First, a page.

Your Tax Return Is Still Being Processed


The IRS will issue most refunds in less than 21 calendar days.

Even though the IRS will issue most refunds in less than 21 days, it’s possible that your refund has been delayed because it is stuck in processing.

There are many different reasons why your refund may have not been processed yet, but the most common include:

  • Your tax return included errors.
  • Your tax return is incomplete. This could mean that all of the necessary forms were not sent to the IRS for processing.
  • Your return has been flagged for identity theft or fraud. If any social security number on your return has already been submitted for a particular tax year, your return will be flagged and delayed until it has been manually reviewed.
  • If your return includes a claim filed for an Earned Income Tax Credit (EITC) or an Additional Child Tax Credit (ACTC) your return will be delayed. These credits are typically delayed for additional review. According to the Protecting Americans from Tax Hikes (PATH) Act, the IRS cannot issue EITC and ACTC refunds before mid-February.

If your refund is delayed is does not automatically mean that you’re being selected for an audit. The IRS will contact you by mail if and when they need any additional information from you to process your return.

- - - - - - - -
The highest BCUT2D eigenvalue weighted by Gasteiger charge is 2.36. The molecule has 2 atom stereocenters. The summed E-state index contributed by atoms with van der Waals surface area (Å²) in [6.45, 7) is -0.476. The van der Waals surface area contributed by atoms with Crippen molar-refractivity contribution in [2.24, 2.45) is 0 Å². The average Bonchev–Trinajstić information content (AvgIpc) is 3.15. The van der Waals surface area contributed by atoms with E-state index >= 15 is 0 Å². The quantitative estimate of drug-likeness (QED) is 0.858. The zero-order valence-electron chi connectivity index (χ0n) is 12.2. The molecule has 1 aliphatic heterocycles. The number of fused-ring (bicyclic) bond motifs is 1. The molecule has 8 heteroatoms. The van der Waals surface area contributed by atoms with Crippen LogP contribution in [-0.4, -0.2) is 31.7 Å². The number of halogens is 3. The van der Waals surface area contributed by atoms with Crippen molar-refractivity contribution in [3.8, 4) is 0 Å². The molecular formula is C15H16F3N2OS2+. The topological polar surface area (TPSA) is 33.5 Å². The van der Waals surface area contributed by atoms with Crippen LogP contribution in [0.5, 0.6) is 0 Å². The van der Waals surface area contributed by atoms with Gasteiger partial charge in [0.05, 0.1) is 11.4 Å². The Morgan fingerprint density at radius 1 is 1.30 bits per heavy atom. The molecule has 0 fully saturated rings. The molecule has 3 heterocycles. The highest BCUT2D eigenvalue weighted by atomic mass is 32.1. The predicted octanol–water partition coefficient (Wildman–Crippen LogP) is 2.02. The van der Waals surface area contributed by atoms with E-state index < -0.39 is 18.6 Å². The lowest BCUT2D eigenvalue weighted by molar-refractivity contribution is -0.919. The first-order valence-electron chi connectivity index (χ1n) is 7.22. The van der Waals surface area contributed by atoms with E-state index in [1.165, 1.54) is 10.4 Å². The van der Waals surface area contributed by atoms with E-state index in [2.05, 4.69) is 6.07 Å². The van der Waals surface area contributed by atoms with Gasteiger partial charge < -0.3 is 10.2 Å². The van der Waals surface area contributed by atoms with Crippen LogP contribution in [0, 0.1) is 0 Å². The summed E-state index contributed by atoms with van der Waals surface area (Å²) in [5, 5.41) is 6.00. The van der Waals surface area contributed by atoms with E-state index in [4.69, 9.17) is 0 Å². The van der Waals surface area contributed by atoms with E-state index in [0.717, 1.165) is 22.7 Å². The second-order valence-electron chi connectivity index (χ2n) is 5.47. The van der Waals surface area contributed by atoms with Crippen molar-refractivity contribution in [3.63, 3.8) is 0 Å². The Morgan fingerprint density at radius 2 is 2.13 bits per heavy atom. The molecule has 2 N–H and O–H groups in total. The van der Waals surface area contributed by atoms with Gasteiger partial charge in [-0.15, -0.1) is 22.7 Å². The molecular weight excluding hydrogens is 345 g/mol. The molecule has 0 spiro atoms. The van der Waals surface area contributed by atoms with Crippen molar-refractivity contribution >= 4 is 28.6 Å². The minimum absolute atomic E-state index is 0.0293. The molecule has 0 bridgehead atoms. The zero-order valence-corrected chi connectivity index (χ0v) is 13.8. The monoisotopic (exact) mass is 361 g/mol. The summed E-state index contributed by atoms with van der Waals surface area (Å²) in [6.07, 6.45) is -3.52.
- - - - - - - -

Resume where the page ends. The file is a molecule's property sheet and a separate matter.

Should I call the IRS if my return is being processed?

The IRS representatives can only research the status of your refund 21 days after you filed electronically or six weeks after you mailed your paper return.

If you are beyond the 21-day threshold, here are the steps I recommend taking to determine why your refund is still being processed.

  1. Use the Where’s My Refund tool on the IRS website to determine the current status. This tool updates the status of your refund nightly. If there are updates, they will be automatically posted to this page.
  2. If no updates are available using the online tool, use these instructions to reach a real person at the IRS. Diligently follow these instructions and you will avoid being stuck in the IRS phone tree.

The IRS refund status bar has disappeared. Where’s my refund?

Many taxpayers have mentioned that the status bar has disappeared when they check the status of their refund on the IRS website. Unfortunately, this is a bug on the IRS refund tool and doesn’t mean anything regarding the status of your refund.

IRS Code 414: Retirement Plans and Your Taxes

IRS Code 162: What Is an Ordinary and Necessary Business Expense?


Amy Northard, CPA

The Accountant for Creatives®
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